Cordelia's housekeeper, Mrs Butterfield, made it known quite early in our visit that she would much prefer me to perform this task outside, so consequently I have been granted the use of the gardener's bothy.

Cordelia’s Housekeeper, the indomitable Mrs Butterfield

Old Tom, the Gardener, has kindly supplied me with a quantity of brushes and cloths and some pails of water. I am quite used to spending many hours cleaning the finds in the open air when Father and I are at a dig, so I am perfectly content with this arrangement.

Old Tom, the Gardener with his wife, Rose

Once I have cleaned and polished these precious specimens to my satisfaction, I will list them all and examine them properly, making the appropriate notations and sketches of my observations. As soon as my initial research is completed I shall carefully pack them into tins and boxes so that they can come to no harm. I shall be able to study the whole of the collection in much greater detail when we are returned to our own home.

New-found treasures in sturdy tins and boxes.....

Seashore Specimens (v). ‘We have found our stay at the coast to be most productive. Father has promised that we will return here to continue our search for more interesting finds after our trip to visit Great Aunt Sophronia.’

Seashore Specimens: Part Seven

Earlier this week I spent some time helping Father at his archaeological dig. The site lies some two miles from where we are staying with Idris and Cordelia and it is a very pleasant walk through the lush green countryside. I understand my father's methods of working better than any of his colleagues or his students, so he has no qualms about trusting me to carry out even the most arduous of tasks.

Seashore Specimens (vi). Today was a blustery day indeed, yet I have still managed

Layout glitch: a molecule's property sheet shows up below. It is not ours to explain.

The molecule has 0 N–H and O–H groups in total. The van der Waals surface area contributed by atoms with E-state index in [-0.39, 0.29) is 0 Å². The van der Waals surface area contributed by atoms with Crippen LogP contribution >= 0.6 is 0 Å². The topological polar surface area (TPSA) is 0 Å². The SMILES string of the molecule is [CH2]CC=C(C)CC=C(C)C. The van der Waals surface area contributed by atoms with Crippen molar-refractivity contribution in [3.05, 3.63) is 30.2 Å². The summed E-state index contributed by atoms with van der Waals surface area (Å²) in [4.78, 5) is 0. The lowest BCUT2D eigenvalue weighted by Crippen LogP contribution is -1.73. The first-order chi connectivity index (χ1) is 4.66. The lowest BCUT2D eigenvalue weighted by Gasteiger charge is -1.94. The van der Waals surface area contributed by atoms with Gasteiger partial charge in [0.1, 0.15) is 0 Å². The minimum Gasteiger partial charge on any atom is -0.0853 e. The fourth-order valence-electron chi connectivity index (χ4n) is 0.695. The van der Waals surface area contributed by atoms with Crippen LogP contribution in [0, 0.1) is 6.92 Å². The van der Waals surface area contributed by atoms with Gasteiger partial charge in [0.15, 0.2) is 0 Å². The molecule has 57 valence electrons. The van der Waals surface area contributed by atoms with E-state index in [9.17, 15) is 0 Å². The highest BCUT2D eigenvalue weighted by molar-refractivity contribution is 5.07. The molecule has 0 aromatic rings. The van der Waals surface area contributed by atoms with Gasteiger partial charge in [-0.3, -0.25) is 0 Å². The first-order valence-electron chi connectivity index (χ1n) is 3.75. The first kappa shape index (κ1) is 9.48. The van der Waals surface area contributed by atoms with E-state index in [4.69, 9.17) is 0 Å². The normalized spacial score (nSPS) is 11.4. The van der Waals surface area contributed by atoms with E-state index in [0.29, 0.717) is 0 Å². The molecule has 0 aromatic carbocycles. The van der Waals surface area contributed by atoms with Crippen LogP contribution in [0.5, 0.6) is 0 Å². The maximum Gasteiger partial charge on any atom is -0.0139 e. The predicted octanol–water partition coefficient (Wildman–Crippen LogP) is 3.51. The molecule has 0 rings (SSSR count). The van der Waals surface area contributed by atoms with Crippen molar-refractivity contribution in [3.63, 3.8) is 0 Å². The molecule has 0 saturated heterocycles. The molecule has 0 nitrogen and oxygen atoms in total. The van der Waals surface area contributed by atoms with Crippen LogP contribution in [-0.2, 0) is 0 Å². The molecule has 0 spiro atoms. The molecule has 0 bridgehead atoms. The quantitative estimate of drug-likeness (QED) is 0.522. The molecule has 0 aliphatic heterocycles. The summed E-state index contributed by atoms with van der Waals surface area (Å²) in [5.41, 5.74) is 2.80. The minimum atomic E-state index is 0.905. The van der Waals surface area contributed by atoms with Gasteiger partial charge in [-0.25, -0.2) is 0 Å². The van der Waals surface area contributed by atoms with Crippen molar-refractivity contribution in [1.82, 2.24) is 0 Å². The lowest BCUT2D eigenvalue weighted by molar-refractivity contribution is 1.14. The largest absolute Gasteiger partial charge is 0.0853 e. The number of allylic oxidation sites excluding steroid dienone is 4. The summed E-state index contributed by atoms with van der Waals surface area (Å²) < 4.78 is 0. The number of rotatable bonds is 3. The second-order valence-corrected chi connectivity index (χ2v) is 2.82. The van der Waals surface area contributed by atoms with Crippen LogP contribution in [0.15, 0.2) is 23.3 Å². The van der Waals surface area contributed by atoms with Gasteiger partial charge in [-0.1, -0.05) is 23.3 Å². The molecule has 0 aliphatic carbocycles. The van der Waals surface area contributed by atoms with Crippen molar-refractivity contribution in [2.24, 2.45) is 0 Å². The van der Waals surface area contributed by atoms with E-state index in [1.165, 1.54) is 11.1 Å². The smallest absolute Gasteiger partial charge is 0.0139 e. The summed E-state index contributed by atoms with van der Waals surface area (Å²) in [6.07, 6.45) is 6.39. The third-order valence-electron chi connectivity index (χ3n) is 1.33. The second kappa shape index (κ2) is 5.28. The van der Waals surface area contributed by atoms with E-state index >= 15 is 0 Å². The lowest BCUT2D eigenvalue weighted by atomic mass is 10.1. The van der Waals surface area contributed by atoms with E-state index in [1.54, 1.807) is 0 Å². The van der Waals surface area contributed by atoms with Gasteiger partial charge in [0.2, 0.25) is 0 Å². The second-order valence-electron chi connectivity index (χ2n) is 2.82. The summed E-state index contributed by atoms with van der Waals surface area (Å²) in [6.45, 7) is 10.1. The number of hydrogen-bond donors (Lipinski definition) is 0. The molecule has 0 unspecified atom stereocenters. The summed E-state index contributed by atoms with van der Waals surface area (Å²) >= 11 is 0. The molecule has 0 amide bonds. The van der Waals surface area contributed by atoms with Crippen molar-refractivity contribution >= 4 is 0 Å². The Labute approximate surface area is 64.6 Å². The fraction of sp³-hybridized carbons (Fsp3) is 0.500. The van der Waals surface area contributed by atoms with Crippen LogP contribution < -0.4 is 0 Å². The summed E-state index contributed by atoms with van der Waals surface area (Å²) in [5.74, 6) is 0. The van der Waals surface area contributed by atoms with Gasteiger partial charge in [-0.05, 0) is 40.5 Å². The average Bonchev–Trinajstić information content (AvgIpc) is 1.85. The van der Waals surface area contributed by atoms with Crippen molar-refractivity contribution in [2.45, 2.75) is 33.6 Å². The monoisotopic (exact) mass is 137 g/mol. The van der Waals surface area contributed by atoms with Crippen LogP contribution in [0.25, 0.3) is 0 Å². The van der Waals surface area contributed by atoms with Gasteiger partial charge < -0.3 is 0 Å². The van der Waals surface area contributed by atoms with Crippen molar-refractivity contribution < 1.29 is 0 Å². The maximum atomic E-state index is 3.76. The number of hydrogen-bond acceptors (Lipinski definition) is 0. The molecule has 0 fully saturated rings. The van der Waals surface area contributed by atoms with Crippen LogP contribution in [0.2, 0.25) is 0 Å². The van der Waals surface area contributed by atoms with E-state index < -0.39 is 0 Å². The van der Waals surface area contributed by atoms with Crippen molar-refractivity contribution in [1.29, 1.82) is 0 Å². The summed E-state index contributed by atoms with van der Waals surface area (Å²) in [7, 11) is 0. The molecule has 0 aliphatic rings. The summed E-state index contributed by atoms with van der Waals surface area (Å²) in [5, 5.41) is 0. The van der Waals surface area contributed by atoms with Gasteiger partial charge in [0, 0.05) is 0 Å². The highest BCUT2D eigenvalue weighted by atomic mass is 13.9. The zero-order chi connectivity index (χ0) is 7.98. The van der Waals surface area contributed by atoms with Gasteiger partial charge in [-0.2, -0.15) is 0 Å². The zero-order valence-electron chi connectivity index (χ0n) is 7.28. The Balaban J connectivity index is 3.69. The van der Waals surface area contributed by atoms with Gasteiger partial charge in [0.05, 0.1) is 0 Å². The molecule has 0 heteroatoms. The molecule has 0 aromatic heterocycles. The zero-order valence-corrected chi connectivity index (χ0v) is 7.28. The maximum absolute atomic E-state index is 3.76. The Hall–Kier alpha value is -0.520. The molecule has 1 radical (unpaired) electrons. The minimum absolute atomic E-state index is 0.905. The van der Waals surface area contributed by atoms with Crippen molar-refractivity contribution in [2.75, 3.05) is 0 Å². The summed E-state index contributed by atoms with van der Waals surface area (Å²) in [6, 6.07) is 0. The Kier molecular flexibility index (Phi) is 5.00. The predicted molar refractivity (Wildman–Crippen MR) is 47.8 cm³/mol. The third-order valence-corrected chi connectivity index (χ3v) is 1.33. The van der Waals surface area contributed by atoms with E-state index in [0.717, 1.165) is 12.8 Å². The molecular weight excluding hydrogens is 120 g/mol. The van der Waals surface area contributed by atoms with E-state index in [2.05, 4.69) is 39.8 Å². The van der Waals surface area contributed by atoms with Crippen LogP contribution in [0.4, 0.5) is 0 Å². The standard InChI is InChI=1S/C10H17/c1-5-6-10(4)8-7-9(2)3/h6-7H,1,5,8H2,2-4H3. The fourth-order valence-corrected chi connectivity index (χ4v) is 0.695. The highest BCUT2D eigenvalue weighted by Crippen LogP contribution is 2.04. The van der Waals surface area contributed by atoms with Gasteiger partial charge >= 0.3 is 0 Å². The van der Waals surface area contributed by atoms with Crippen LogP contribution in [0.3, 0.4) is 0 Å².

to find many fascinating examples of natural history

 

Father is such a brilliant scholar, and spends so much time deep in thought, that he often finds he has managed to completely lose all track of time and place. Indeed, on occasion he can be extremely absent-minded. Only yesterday, the house was in complete disarray when he discovered he had mislaid some of his lecture notes

Could this be a hag stone? I shall ask Hester 's opinion when she returns.....

One of my favourite stone samples: it has such unusual markings - as if it had been struck by lightening.....

The whole household searched high and low in every nook and cranny. Mrs Butterfield even looked in the scullery. Eventually the papers were found under a plump velvet cushion on the chair on which Cordelia's pet cat was sleeping! The cat had been most reluctant to move and was particularly vociferous in her protests when she was

compelled to do so.

Seashore Specimens: Part Eight

Seashore Specimens (viii). Our stay at the coast has been most agreeable and our hosts have made us very welcome. Their young son, William, takes great delight in assisting me in my quest to discover little treasures along the seashore

 

Idris and Cordelia have a small son called William, (though he is generally known as Will). He has been very keen to assist me in my searches, and has even started his own little collection of special finds. He especially enjoys investigating the little pools that gleam amongst the rocks when the sun is shining. He loves to watch sea-creatures in their own habitat and greets every new discovery with whoops of delight